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Deduction Dangers, Part 3: Medical and Dental Expenses

Find out which medical and dental expenses are deductible and how to claim them on your taxes—plus, some tax traps to avoid.

By
Laura Adams, MBA
Episode #262

Are Health Insurance Premiums Tax Deductible?

You can also deduct insurance premiums that cover medical and dental care—unless your employer paid them for you. That’s because the cost of employer-paid premiums are typically excluded from your gross income, making them a tax-free benefit to begin with. So deducting them on Schedule A would be double-dipping, which is definitely not allowed by the IRS.

Additionally, medical expenses paid using a health savings account don’t qualify for a tax deduction because funds in the account were never subject to tax.  

Medical Costs That Are Not Tax Deductible

While there are hundreds of expenses that qualify for the medical and dental tax deduction—don’t get carried away! Here’s a list of expenses that are not tax deductible:

  • Over-the-counter medicines that don’t require a prescription
  • Controlled substances like marijuana (even if legalized by state law)
  • Personal use items like toothpaste, tissues, or soap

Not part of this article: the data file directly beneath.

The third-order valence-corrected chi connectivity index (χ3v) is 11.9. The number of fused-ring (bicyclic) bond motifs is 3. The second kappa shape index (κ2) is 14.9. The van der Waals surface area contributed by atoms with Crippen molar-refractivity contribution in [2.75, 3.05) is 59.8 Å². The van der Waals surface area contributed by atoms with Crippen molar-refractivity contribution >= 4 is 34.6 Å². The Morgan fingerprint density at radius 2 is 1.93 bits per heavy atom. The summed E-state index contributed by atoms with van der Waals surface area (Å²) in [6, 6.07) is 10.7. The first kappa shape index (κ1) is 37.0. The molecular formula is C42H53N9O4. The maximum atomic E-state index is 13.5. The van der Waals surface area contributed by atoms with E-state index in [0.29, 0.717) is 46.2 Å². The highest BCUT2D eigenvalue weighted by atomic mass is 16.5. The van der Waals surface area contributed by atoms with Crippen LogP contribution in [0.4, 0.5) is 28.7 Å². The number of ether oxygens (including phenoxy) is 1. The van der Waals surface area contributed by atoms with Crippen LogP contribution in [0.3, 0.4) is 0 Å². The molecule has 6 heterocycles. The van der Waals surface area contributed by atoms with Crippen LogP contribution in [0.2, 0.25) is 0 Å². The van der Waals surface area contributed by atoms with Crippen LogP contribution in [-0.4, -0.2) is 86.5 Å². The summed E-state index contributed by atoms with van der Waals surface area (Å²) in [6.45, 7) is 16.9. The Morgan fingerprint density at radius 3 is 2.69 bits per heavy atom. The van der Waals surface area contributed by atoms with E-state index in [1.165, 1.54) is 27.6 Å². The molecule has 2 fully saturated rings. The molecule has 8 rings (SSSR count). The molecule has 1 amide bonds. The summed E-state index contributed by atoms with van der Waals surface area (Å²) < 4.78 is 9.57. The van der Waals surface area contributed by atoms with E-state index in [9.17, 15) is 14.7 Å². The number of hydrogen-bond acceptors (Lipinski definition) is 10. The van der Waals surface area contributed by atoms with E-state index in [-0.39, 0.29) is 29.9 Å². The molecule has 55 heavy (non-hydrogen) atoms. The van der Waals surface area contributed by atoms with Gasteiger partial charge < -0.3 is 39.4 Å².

• Elective cosmetic surgery or hair transplants
  • Teeth whitening
  • Gym memberships or swimming lessons
  • Vitamins or nutritional supplements, unless recommended by a doctor to treat a diagnosed medical condition
  • Funeral or burial expenses

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About the Author

Laura Adams, MBA

Laura Adams received an MBA from the University of Florida. She's an award-winning personal finance author, speaker, and consumer advocate who is a trusted and frequent source for the national media. Her book, Debt-Free Blueprint: How to Get Out of Debt and Build a Financial Life You Love was an Amazon #1 New Release. Do you have a money question? Call the Money Girl listener line at 302-364-0308. Your question could be featured on the show. 

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